|Company:||C.V. Indotropic Fishery|
|Issuer:||Center for Food Safety and Applied Nutrition|
|Issued:||Nov. 7, 2007||Closed:||
Department of Health and Human Services
Public Health Service
Food and Drug Administration
November 7, 2007
VIA OVERNIGHT MAIL
C.V. Indotropic Fishery
JI Raya Km 9
P.O. Box 129
Desa Biak, Kec. Luwuk, Kab. Banggai
Sulawesi Tengeh, Indonesia
On August 14-16, 2007, a representative of the United States Food and Drug Administration (FDA) conducted an inspection of a fish and fishery products importer located in the United States, Hawaii International Seafoods, Inc., Honolulu, Hawaii, to assess that importer's compliance with the United States' Seafood Hazard Analysis and Critical Control Point (HACCP) Regulation, Title 21, Code of Federal Regulations, Part 123 (21 CFR 123), referred to as the seafood HACCP regulation. That importer was found to be importing various fish and fishery products from your processing facility. During the inspection of that importer, we collected a copy of your firm's HACCP plan for scarlet snapper and grouper. Our review of that HACCP plan (copy attached) revealed that it contains serious deviations from the requirements of the seafood HACCP regulation.
In accordance with 21 CFR 123.6(g), failure of a processor to have and implement a HACCP plan that complies with 21 CFR Part 123, or otherwise operate in accordance with the requirements of 21 CFR part 123, renders that processor's fishery products adulterated within the meaning of section 402(a)(4) of the U.S. Federal Food, Drug and Cosmetic Act (the Act), [21 USC 342(a)(4)]. Accordingly, your firm's scarlet snapper and grouper are adulterated within the meaning of the Act, in that the products have been prepared, packed, or held under insanitary conditions whereby they may have become contaminated with filth, or whereby they may have been rendered injurious to health. You may find the Act and the seafood HACCP regulation through links in FDA's home page at www.fda.gov .
We note the following deviations in your seafood HACCP plan:
o You must conduct or have conducted for you a hazard analysis for each kind of fish and fishery product that you produce to determine whether there are food safety hazards that are reasonably likely to occur and have a HACCP plan that, at a minimum, lists the food safety hazards that are reasonably likely to occur, to comply with 21 CFR 123.6(a) and (c)(1). A food safety hazard is defined in 21 CFR 123.3(f) as "any biological, chemical, or physical property that may cause a food to be unsafe for human consumption." Scarlet snapper (Lutjanus sanguineus) and grouper both pose a hazard for ciguatera poisoning; however your HACCP plan for these products does not list ciguatera as a potential food safety hazard. Contamination of fish with this natural toxin from the harvest area can cause consumer illness. Control of this hazard by the primary processor who receives the fish directly from the harvest vessels is essential in preventing the distribution of potentially contaminated fish. To control ciguatera poisoning, FDA recommends that no fish be harvested from an area where there is a current problem with ciguatera. For more information on the hazard associated with ciguatera, please refer to the Fish and Fisheries Products Hazards and Controls Guidance: Third Edition, Chapter 6, found at: www.cfsan.fda.gov/~comm/haccp4.html .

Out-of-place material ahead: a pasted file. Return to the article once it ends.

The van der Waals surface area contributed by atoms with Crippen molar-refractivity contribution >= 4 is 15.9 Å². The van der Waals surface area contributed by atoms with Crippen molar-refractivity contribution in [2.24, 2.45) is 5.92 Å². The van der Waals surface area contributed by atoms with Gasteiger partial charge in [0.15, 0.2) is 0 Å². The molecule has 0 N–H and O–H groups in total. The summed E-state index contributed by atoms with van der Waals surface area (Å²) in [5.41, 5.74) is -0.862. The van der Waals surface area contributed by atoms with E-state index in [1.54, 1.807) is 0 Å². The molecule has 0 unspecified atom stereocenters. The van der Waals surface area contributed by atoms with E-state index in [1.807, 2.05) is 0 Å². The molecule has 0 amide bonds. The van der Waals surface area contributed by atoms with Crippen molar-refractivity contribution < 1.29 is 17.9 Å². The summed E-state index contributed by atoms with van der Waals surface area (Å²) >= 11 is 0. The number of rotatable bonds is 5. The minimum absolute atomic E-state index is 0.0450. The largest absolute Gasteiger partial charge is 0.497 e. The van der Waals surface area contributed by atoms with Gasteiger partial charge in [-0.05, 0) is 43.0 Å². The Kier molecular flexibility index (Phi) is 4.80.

You should respond in writing within thirty (30) working days from your receipt of this letter. Your response should outline the specific things you are doing to correct these violations. You should include in your response documentation such as a copy of any revised HACCP plans, at least five (5) product days worth of monitoring records to demonstrate that you have implemented the revised plan, any verification records, and any other useful information that would assist us in evaluating your corrections. If you cannot complete all corrections within 30 days, you should explain the reason for your delay and state when you will correct any remaining violations.
If you do not respond or if we find your response inadequate, we may take further action. For instance, we may take further action to refuse admission of your imported fish or fishery products (i.e., snapper and grouper) under Section 801(a) of the Act (21 U.S.C §381(a)), including placing them on detention without physical examination (DWPE). FDA's DWPE is an administrative procedure whereby products offered for import into the United States may be detained without physical examination upon entry. DWPE information may be conveyed in FDA's Import Alerts. For your information, an example of an Import Alert that conveys information specific to foreign firms that are not in compliance with the seafood HACCP regulation [21 CFR Part 123] is Import Alert #16-120. This alert can be found on FDA's web site at: http://www.fda.gov/ora/fiars/ora_import_ia16120.html
This letter may not list all the deviations at your facility. You are responsible for ensuring that your processing plant operates in compliance with the Act, the Seafood HACCP regulation, and the Good Manufacturing Practice regulation (21 CFR 11 0). You also have a responsibility to use procedures to prevent further violations of the Act and all applicable regulations.
Please send your reply to Food and Drug Administration, Attention: Mildred Benjamin, Consumer Safety Officer, Office of Compliance, Division of Enforcement, Manufacturing and Storage Adulteration Branch (HFS-607), 5100 Paint Branch Parkway, College Park, MD 20740 U.S.A. If you have any questions regarding this letter, you may contact Ms. Benjamin by phone at (301) 436-1424 or via email at Mildred.Benjamin@hhs.fda.gov.
Joseph R. Baca
Office of Compliance
Center for Food Safety and Applied Nutrition